Elliott Davis strives for perfection in everything he does. After living and working in San Francisco, Los Angeles, and New York, he and his family moved to Litchfield County 18 years ago. He subsequently purchased a historical house with acres of land and decided to start a farm: raising Icelandic sheep, heritage chickens, bees, and making maple syrup. “I wanted to do all the old stuff and decided to make cider,” explains Davis, “so I put in a test orchard of 100 trees. But once you get into doing hard cider it has to be regulated and taxed and this became a commitment and I really started to think about it. In England and France they love cider; in this country we don’t drink it as much. I realized I wasn’t going into a business that would be viable.”
But who doesn’t love a cocktail? So Davis decided that opening a distillery was the route he would go. “Originally I was planning to buy another farm,” says Davis. “I looked at some of the Roxbury Land Trust’s farms, hoping to collaborate, and then Barbara Henry, the first selectman of Roxbury, brought me down to the property at the old railway station and I knew this was the place I wanted.”
That was in 2015 and it was the beginning of not only starting a distillery but taking on the task of restoring and repurposing several historic buildings. Built in 1872, the Roxbury Station had fallen into disuse and disrepair, as had the adjacent buildings. Working with vintage photographs, Davis has restored or preserved the exterior historic appearances of the buildings. Preserving the old train station has been challenging since the building was near collapse. It is now finished and returned to its original glory. While the exteriors have been dictated by history, the interiors have been refitted with top of the line equipment to produce spirits—from bourbon to gin to vodka.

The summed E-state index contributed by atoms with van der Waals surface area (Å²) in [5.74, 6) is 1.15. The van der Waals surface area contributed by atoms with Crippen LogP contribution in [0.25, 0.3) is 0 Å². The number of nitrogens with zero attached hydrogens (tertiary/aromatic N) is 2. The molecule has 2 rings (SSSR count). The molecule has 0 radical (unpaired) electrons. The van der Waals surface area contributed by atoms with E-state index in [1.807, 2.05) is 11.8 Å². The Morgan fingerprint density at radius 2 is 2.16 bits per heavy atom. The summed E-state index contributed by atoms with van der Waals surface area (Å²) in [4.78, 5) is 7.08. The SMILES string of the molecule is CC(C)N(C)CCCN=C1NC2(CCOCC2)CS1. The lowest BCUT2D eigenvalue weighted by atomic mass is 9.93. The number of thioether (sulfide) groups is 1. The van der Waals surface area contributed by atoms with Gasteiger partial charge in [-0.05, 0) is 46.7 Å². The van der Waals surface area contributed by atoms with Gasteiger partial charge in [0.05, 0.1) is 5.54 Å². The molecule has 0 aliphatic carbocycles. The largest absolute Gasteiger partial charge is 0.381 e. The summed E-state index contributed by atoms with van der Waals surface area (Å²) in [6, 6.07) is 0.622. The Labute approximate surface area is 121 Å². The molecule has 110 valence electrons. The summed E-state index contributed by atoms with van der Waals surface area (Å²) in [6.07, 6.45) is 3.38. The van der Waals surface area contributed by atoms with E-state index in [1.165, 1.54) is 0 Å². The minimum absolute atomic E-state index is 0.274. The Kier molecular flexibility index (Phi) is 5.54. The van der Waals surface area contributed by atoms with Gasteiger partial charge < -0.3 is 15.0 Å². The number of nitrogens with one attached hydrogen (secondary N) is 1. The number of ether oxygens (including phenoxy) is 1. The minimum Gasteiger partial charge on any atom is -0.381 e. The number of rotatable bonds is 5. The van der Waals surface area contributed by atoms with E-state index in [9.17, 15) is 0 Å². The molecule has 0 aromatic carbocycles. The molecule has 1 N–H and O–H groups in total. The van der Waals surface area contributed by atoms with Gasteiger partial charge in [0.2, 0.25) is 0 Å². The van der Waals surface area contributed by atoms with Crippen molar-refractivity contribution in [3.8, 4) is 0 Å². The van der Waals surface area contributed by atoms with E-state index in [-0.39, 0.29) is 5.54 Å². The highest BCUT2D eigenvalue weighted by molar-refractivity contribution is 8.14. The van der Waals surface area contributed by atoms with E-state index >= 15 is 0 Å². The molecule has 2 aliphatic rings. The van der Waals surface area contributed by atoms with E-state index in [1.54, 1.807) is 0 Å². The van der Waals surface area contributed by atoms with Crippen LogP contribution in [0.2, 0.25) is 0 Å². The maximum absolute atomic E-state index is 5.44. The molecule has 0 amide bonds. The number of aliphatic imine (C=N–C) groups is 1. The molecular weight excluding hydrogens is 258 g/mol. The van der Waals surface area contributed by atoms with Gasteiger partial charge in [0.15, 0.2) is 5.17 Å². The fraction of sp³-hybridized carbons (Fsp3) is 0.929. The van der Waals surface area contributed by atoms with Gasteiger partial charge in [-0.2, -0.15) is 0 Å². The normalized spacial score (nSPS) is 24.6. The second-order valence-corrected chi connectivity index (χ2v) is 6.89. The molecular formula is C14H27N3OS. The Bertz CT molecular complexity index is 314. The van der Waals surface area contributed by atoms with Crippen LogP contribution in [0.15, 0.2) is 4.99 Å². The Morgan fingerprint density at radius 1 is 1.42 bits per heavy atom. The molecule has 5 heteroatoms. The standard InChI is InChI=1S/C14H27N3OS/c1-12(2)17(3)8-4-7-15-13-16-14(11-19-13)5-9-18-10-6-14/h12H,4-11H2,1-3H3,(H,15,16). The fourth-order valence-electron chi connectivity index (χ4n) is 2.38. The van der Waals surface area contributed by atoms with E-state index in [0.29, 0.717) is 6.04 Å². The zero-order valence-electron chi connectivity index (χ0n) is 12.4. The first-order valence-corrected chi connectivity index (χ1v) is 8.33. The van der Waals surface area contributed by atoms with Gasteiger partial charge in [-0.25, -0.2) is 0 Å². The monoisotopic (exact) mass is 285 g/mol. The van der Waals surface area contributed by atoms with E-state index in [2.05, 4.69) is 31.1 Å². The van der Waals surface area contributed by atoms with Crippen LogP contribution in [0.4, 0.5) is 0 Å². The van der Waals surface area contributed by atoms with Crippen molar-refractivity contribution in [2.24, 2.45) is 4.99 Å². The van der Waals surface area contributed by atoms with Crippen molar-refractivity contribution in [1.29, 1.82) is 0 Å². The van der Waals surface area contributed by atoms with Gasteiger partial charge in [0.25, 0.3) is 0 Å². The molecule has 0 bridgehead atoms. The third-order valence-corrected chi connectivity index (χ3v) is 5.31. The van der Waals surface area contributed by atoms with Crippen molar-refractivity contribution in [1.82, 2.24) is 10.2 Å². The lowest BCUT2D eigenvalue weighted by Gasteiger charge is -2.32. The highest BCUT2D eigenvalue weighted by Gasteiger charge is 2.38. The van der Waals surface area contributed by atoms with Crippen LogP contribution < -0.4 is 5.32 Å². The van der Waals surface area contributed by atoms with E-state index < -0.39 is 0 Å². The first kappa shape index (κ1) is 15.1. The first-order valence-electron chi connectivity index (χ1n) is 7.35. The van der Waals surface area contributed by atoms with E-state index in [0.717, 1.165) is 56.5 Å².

While many breweries and microbreweries have sprouted up in the past few years, distilleries are still a growing business. In New York State there are over 70 distilleries, in Connecticut there are fewer than ten. “We are still at the beginning of this craft boom,” says Davis. “Thirty years ago craft beers had two percent of the market share; today they have 35 percent. I believe it is part of the farm to table momentum and coming back to what’s made locally. I think people are looking for a new variety of spirits, not just your father’s Cutty Sark.”
Davis plans to revive a demand for local grains and botanicals to help farmers in the area and to bring local flavor to Mine Hill’s spirits. In addition to state of the art facilities, Davis has brought in Zach Curd as his head distiller. Curd worked in the flavor industry in Chicago for five years and was most recently working in Kentucky. “I was there making bourbon, vodka, and gin and then this opportunity came my way—it’s a unique experience to be able to create world-class spirits and celebrate the local area and suppliers.”
But Davis’s vision goes beyond just creating a superior product. He has many ideas about how to use the buildings at Mine Hill. In addition to those used for making the spirits, many of the public rooms are available for events. He also plans to devote space for local artists and artisans to display their wares. The old Roxbury Station is definitely gaining a new life thanks to Davis’s vision and ingenuity.